Salomon Czar (2011)

Last year’s Czar struck testers as easy, but a little boring. This year’s model, with its wood core a little more sturdily reinforced, made a huge run up the ranking. It’s still an easy-going ride, but now noticeably snappier and more dynamic. No ski was deemed more forgiving, but now the Czar puts up No. 1 ranking in Quick- ness and a No. 4 in Rebound Energy as well. Meanwhile, its rocker extends about a third of the way back from the tip—plenty of float and maneuverability in powder that both experts and intermediates will enjoy. “Well balanced; quick, snappy; some of the best rebound among the big skis,” said Gleason.
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2011 Salomon Czar

Rating: / 5
Price: $910.00
Year: 2011
Level: 2
Gender: Male
Waist Width:
Tip/Tail/Waist: 131/111/121
Lengths: 182

Stability at speed: 3.28 / 5
Hard snow performance: 2.70 / 5
Crud performance: 3.83 / 5
Forgiveness: 4.43 / 5

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Salomon Enduro

Salomon Enduro (2011)

Salomon blazed a trail with subtly rockered frontside skis, and the new, refined Enduro is a shining example of the benefits. One of the favorites in the category, it blends hard-snow excellence (vertical sidewalls, metal laminates, grippy construction) with an 84-mm waist and a touch of tip rocker. The result is a supremely smooth and versatile ski that trenches on the groomed but loves soft snow, too. Testers praised its confidence in crud and gave it the No. 1 ranking for Flotation, too. “Versatile in seemingly all conditions,” said Garrett.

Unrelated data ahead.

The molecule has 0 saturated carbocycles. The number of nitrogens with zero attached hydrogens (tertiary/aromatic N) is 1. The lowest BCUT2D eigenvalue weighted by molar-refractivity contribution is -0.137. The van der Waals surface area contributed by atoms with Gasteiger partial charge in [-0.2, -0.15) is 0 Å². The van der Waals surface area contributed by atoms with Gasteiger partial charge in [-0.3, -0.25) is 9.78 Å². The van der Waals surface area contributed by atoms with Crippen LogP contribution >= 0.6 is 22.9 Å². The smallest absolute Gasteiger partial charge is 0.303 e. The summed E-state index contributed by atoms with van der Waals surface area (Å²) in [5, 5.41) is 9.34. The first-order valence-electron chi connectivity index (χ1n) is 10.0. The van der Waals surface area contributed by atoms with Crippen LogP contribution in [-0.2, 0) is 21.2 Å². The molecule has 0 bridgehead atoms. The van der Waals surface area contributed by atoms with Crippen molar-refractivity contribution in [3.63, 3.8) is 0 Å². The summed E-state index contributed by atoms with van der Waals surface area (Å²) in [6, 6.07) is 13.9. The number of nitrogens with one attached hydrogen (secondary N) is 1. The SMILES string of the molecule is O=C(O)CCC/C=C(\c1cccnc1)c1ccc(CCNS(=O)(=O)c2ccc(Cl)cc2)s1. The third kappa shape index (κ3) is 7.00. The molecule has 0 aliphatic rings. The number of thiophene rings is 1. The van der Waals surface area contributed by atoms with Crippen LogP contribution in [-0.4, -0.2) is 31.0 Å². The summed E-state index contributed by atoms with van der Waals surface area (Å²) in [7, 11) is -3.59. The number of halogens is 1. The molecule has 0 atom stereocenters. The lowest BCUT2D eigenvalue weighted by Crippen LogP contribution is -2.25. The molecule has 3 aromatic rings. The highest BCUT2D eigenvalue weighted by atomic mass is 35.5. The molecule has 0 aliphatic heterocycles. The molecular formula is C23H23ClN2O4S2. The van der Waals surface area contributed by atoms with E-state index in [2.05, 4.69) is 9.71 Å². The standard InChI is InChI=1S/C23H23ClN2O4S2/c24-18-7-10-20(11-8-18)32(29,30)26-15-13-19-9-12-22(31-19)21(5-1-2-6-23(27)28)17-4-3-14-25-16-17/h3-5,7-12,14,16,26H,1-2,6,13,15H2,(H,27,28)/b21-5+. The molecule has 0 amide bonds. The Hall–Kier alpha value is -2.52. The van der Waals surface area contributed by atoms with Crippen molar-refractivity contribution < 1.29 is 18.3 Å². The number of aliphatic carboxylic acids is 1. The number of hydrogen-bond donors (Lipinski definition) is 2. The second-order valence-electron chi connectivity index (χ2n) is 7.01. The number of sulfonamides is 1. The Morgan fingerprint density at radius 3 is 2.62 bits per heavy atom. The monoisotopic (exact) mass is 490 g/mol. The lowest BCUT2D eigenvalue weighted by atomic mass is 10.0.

Twenty Twelve

Salomon Twenty Twelve (2011)

Here’s an interesting design that elicited strong reactions, mostly positive. Salomon bills the Twenty Twelve as a park/freeride hybrid—but if you’re not a park rat, don’t dismiss it yet. Yes, it’s aggressively rockered, tip and tail. Its sidecut carves as well backward as forward. And our test model felt forward-mounted. Yet it surprised us with easy-going, fluid freeriding skills and supreme forgiveness. All that rocker smooths the ride in bumps and harbor chop. It’s nimble and buoyant. And on the groomed, well, you get used to it. All in all, a refreshing eye-opener. “Easy skiing; requires very little effort,” said Gleason.

2011 G-Power

Blizzard G-Power FSIQ (2011)

While it’s amazing what some of the wider skis in the category can do, nothing beats a narrow waist for quickness and edge-grip. Throw in a dose of exciting rebound energy and a ton of sidecut, and you’ve got one thrilling ride. The G Power is a race ski with manners—quiet, confident and obedient in high-speed arcs. Carve technicians will love it, and corduroy is its preferred medium, but its supreme Quickness (No. 1) translates well to moguls. (Hence its No. 1 ranking in Balance of Skills.) Little ski; big fun. “Super lively feel combined with superior carving performance,” said Scholey.

2011 K2 Rictor

K2 Rictor (2011)